The developing brain is especially vulnerable to infection and suboptimal nutrition during the pre- and early postnatal periods. Exposure to maternal human immunodeficiency virus (HIV) infection and antiretroviral therapies (ART) in utero
and during breastfeeding can adversely influence infant (neuro) developmental trajectories. How early life nutrition may be optimised to improve neurodevelopmental outcomes for infants who are HIV-exposed has not been well characterised. We conducted an up-to-date evidence review and meta-analysis on the influence of HIV exposure in utero
and during breastfeeding, and early life nutrition, on infant neurodevelopmental outcomes before age three. We report that exposure to maternal HIV infection may adversely influence expressive language development, in particular, and these effects may be detectable within the first three years of life. Further, while male infants may be especially vulnerable to HIV exposure, few studies overall reported sex-comparisons, and whether there are sex-dependent effects of HIV exposure on neurodevelopment remains a critical knowledge gap to fill. Lastly, early life nutrition interventions, including daily maternal multivitamin supplementation during the perinatal period, may improve neurodevelopmental outcomes for infants who are HIV-exposed. Our findings suggest that the early nutritional environment may be leveraged to improve early neurodevelopmental trajectories in infants who have been exposed to HIV in utero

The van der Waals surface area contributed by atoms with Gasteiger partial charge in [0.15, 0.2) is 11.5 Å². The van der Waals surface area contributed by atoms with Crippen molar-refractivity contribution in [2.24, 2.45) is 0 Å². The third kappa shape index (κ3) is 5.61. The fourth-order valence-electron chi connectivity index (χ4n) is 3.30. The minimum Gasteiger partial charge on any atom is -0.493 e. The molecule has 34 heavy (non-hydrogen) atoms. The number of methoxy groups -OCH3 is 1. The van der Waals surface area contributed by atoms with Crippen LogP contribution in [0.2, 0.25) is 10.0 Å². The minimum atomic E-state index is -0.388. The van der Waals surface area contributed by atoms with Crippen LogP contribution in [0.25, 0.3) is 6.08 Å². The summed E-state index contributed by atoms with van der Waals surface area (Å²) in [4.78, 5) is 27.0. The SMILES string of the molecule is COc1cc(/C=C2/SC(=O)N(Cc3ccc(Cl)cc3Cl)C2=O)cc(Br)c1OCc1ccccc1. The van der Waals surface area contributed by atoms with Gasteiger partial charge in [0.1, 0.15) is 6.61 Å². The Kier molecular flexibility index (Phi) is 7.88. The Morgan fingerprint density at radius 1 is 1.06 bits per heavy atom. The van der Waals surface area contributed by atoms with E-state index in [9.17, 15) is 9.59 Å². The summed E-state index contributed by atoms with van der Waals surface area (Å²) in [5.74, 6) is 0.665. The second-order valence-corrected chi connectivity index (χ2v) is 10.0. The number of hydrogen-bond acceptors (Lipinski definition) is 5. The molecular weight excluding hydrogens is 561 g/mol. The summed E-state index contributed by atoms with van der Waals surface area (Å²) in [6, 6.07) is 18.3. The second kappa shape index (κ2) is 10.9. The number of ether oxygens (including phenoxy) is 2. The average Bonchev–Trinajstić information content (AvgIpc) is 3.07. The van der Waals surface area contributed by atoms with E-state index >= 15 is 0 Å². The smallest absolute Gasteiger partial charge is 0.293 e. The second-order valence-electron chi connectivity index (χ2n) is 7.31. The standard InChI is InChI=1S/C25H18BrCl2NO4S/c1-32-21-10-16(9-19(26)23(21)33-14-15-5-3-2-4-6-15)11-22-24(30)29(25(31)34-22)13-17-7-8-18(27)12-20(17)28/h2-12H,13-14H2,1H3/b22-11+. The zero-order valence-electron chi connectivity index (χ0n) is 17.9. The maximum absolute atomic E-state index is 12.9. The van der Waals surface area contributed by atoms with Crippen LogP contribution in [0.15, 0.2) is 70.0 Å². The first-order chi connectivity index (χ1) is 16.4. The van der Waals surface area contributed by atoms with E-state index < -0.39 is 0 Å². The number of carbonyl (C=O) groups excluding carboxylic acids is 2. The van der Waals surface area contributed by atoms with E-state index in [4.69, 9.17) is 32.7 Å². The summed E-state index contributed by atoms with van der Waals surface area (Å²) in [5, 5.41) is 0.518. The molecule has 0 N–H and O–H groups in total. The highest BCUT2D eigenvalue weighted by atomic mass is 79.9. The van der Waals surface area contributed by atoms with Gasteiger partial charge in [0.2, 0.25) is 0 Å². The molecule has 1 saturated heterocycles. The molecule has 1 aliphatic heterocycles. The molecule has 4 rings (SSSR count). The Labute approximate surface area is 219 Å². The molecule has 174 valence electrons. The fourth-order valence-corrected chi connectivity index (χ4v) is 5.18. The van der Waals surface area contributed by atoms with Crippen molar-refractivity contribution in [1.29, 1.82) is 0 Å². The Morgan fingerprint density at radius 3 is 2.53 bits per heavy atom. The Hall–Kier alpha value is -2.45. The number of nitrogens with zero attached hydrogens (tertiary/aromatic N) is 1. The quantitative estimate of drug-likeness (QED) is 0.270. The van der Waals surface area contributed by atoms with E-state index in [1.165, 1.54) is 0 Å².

. A clear understanding of how this environment should be optimised is key for developing targeted nutrition interventions during critical developmental periods in order to mitigate adverse outcomes later in life and should be a priority of future research.
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